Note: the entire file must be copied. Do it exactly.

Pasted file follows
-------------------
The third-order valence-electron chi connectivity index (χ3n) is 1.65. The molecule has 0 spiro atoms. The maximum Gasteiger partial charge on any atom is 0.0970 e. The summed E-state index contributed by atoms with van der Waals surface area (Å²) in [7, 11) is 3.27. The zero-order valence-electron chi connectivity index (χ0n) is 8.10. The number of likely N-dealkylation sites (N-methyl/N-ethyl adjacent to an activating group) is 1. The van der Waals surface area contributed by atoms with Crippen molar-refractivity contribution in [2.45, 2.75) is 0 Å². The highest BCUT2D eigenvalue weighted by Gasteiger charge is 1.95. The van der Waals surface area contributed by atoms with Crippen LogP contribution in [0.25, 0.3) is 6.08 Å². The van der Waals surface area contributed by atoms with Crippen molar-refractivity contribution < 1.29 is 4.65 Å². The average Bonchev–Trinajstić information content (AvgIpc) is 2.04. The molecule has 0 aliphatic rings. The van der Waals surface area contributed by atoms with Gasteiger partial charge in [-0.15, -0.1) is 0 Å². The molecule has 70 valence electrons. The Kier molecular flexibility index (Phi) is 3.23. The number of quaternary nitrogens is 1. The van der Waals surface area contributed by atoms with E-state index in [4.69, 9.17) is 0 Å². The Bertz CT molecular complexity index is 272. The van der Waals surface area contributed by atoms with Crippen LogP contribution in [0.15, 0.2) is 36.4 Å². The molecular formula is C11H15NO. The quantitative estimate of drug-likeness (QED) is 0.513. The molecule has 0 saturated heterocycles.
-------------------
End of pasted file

The third-order valence-electron chi connectivity index (χ3n) is 1.65. The molecule has 0 spiro atoms. The maximum Gasteiger partial charge on any atom is 0.0970 e. The summed E-state index contributed by atoms with van der Waals surface area (Å²) in [7, 11) is 3.27. The zero-order valence-electron chi connectivity index (χ0n) is 8.10. The number of likely N-dealkylation sites (N-methyl/N-ethyl adjacent to an activating group) is 1. The van der Waals surface area contributed by atoms with Crippen molar-refractivity contribution in [2.45, 2.75) is 0 Å². The highest BCUT2D eigenvalue weighted by Gasteiger charge is 1.95. The van der Waals surface area contributed by atoms with Crippen LogP contribution in [0.25, 0.3) is 6.08 Å². The van der Waals surface area contributed by atoms with Crippen molar-refractivity contribution < 1.29 is 4.65 Å². The average Bonchev–Trinajstić information content (AvgIpc) is 2.04. The molecule has 0 aliphatic rings. The van der Waals surface area contributed by atoms with Gasteiger partial charge in [-0.15, -0.1) is 0 Å². The molecule has 70 valence electrons. The Kier molecular flexibility index (Phi) is 3.23. The number of quaternary nitrogens is 1. The van der Waals surface area contributed by atoms with E-state index in [4.69, 9.17) is 0 Å². The Bertz CT molecular complexity index is 272. The van der Waals surface area contributed by atoms with Crippen LogP contribution in [0.15, 0.2) is 36.4 Å². The molecular formula is C11H15NO. The quantitative estimate of drug-likeness (QED) is 0.513. The molecule has 0 saturated heterocycles.